Bentley T-Series, Corniche and Continental (1965 – 1995) Review

Bentley T-Series, Corniche and Continental (1965 – 1995) At A Glance


+Less obvious than a Rolls-Royce Silver Shadow, elegant and good to drive, still well-supported and capable of being run on a (relative) budget

-A bit 'wedding car' in its image, looks like a big Hillman Hunter, and built in an era when Bentley had been completely subsumed by Rolls-Royce

The Bentley T-Series was launched in 1965 alongside its sister car, the Rolls-Royce Silver Shadow. It was a pure badge-engineering exercise, and ended up being sold for the same price as the RR. And that meant that the majority of buyers went for the more prestigious product instead of the Bentley.

But the Bentley T-series was a quiet revolution, though. It was the first car produced by the company to feature unitary construction, instead of a more traditional separate chassis. That did make it more difficult for coachbuilders create bespoke alternative versions, and that sounded the deathknell for the Continental and Flying Spur line - as well as many of the coachbuilders themselves.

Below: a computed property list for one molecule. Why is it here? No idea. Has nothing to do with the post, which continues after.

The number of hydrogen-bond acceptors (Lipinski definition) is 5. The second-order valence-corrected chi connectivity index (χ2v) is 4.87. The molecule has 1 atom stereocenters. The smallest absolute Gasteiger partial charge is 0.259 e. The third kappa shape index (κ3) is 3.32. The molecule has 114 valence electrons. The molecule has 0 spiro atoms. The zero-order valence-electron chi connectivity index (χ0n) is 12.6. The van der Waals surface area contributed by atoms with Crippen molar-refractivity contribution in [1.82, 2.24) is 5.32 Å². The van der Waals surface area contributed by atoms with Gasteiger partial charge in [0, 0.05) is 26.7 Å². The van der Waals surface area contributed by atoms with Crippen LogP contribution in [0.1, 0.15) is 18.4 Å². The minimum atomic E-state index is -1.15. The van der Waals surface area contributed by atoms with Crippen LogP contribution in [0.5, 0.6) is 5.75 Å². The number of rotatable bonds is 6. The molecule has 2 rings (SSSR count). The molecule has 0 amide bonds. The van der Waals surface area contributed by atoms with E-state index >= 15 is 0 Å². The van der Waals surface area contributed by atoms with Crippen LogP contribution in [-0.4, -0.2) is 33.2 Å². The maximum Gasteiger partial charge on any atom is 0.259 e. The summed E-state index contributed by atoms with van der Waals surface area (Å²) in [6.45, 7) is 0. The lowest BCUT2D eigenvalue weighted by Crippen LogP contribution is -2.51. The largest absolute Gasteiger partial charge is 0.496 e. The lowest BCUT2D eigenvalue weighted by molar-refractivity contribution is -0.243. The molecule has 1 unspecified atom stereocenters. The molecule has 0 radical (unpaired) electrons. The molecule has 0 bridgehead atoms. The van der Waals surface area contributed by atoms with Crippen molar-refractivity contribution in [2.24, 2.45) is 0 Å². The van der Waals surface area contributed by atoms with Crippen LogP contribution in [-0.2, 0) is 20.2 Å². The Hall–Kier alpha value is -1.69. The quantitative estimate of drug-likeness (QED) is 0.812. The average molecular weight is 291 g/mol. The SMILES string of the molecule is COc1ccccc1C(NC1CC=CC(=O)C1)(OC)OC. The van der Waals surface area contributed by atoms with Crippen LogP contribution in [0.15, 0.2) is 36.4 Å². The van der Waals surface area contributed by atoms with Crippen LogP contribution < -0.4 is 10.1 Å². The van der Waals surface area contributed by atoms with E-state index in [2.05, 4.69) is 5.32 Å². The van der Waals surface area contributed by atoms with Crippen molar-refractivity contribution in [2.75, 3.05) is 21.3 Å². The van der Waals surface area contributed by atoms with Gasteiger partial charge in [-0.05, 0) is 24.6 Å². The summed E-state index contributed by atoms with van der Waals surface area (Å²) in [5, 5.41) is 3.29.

Disc brakes featured on all wheels, as did self-levelling suspension. The V8 engine was upgraded to 6750cc in 1970, and 1977 the T2 ushered in more change, such as its plastic bumpers, a revised dashboard and much-improved rack-and-pinion steering. The saloon was phased out in 1980.

Corniche models were derived from the T1/Silver Shadow, starting out as the Mulliner Park Ward two door fixed head coupé. 140 Bentley badged-engineered Rolls-Royce Corniches were made, and all were built at the Mulliner Park Ward factory. In 1984, the Corniche was rebranded Continental, while receiving a number of mechanical improvements. This was to open up some distance between Rolls-Royce and Bentley - it worked, as the Continental continued to sell well into the 1990s, only to be replaced by the Azure in 1995 - effectively meaning the basic car had survived 30 years in production.